"Ah... what do you want me to do?" Punch squid? Free lobsters from cages? She had no idea what the Bay Witch did under the waves all day.

"Clean dirty things," the Bay Witch said. "I'll make you so you can breathe in the water. Okay?"

Marla touched the stag beetle pin at her throat. "What about my cloak?"

"It will drag if you swim wearing it," the Bay Witch said. "But we'll put it safe under a rock down deep okay? I'll make it not get wet."

"Um..." The Bay Witch was looking at her expectantly. And it wasn't like Marla was doing anything useful sitting here anyway. Cultivating goodwill among the powerful couldn't hurt, though who knew if the Bay Witch would even remember Marla's name? "Okay," Marla said. "I'll help."


It was dirty work, scooping up pollutants, sorting through the crap on the floor of the bay, and whispering little death spells at certain invasive species the Bay Witch vigorously despised. Policing an ecosystem wasn't Marla's idea of fun, but it took her mind off other things, and the Bay Witch was pleasant enough company, in that she never much bothered with conversation. The sushi they had at lunch was always impossibly fresh. There were upsides.

And it was nice to be down in the water, because if Daniel did come trudging along the seafloor, she'd be the first to see him.


After a long morning under the waves, about eleven months after the Giggler's prophecy about Daniel, Marla rode the elevator up to Sauvage's penthouse. "Hey boss!" she shouted. "Which skulls need cracking today?"

Sauvage didn't answer, though, because Sauvage was dead.

He lay on his back before the vast unlit fireplace, his front awash in old cold blood, flies buzzing in the vicinity of his eyes. There wasn't much stink, which meant his guts hadn't been perforated. He'd been hit in the heart, maybe? With all that blood, he must have been stabbed with a post-hole digger.

Marla reversed her cloak, and her hyped-up senses assured her the apartment was devoid of other sentient life – but she did a quick pass through the other rooms anyway, finding no other signs of mess or theft; not even Sauvage's magical texts or implements were disturbed. She returned to his body, pulsing with the undirected wish to do violence, and the voice of the cloak whispering her toward indiscriminate massacre, but she still hesitated to reverse the color back to white. In the first flash of seeing Sauvage dead, she'd been numbed by shock; now the cold intelligence of the cloak insulated her from feeling grief or dismay. Once she returned to herself fully, she would have to bear those emotions.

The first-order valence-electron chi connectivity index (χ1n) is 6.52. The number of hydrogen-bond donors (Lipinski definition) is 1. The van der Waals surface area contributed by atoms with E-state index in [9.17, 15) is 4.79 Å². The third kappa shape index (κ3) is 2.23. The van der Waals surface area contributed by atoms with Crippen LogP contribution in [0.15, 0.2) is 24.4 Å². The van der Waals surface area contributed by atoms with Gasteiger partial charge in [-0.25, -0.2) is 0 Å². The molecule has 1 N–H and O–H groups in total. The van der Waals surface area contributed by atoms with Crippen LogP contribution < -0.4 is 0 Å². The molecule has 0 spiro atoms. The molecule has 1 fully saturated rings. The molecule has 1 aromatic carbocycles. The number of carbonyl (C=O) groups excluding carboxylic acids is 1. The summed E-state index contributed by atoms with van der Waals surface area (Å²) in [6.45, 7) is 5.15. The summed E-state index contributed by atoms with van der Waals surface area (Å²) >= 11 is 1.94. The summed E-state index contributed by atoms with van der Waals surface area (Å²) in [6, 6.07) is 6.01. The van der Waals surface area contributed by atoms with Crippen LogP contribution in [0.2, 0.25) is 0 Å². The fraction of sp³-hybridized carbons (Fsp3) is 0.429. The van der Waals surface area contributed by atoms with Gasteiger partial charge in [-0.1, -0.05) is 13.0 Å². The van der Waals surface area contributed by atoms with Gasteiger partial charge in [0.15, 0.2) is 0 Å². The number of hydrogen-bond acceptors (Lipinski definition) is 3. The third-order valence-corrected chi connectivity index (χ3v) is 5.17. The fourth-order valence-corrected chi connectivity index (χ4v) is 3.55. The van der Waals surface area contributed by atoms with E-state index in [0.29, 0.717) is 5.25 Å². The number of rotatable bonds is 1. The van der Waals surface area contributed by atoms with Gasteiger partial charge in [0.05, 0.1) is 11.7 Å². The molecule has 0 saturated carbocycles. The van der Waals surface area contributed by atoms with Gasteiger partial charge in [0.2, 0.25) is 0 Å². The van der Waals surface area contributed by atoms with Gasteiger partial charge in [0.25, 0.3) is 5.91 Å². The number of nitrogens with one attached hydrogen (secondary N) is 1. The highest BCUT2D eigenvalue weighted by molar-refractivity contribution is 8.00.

But that was better than going out and killing every living thing in the city (to begin with), so she whispered "Turn." And sank to her knees beside her dead friend, trying to retain some shred of objectivity as she surveyed his wounds.

No more father figures, Marla thought. They just die on you. Nobody you can depend on except for yourself.

Sauvage's heart was missing, was the main thing. A messy hole had been torn just left of center in his chest, and while Marla's anatomical knowledge was strictly of the practical and learned-on-the-job variety, she could tell the organ had been completely removed.

She leaned over him, looking for some sign of who might have done this – was it too much to hope for a muddy bootprint, a cigarette butt, or some personal possession a forensic magician could use to track down the murderer?

There was a knife, on the far side of Sauvage's body – the knife, his dagger of office, a shining length of razored steel with the hilt wrapped in black and red electrical tape. There were all sorts of stories about that knife, which had been held by every chief sorcerer in Felport's history, but most people seemed to agree that it could cut through just about anything.

Sauvage, apparently, had used it to cut through some fingers, because there were a pair of severed digits on the floor next to it. Good for you, boss. The fingers were curiously grayish and withered, with long dirty fingernails, and she wrapped them in a bit of paper and stashed them in her shoulder bag. She looked at the knife for a moment, because the other widely agreed-upon story was that the dagger could defend itself, if anyone tried to take it from the owner without permission. Marla prodded the knife with a pencil, then reached out and tapped the hilt with her finger, and it just lay there, looking knifelike. Finally, knowing she had her cloak to save her if anything nasty happened, she closed her hand on the dagger's hilt.

It didn't bite her, shock her, or explode, so she figured, with its owner being dead, it was less picky about who handled it. She put the dagger away in her bag, too, carefully, where she wouldn't grab the blade by mistake. If she found the person who'd murdered Sauvage, she'd use the blade to dispatch them. Just a little poetry.

Marla fished out her cell phone to call Hamil. He was Sauvage's closest ally on the council, and a few months back, when Sauvage had spent a week vomiting ectoplasm after a botched sιance, Hamil had stepped in to take over temporarily, though he hadn't needed to do much. Hamil was basically vice-president.

"Hamil," she said. "I've got bad news." She told him the situation, then took the elevator down to the basement.


The Giggler was snoring in a corner of his filthy little two-room suite under the water pipes, sitting cross-legged on a dirty blanket, his head resting against the damp brick wall. He wore only a pair of soiled underpants, and dandruff dusted his greasy black hair. Hard to believe he'd been the unstoppable terror of the sorcerous community less than a year ago.

Marla nudged him with her foot. He stirred, squinted, and smiled. "My savior. Feed me."

"In a minute. I have a question."

"I can tell the future," he said. "Or, maybe say, maybe say the future tells me. Things."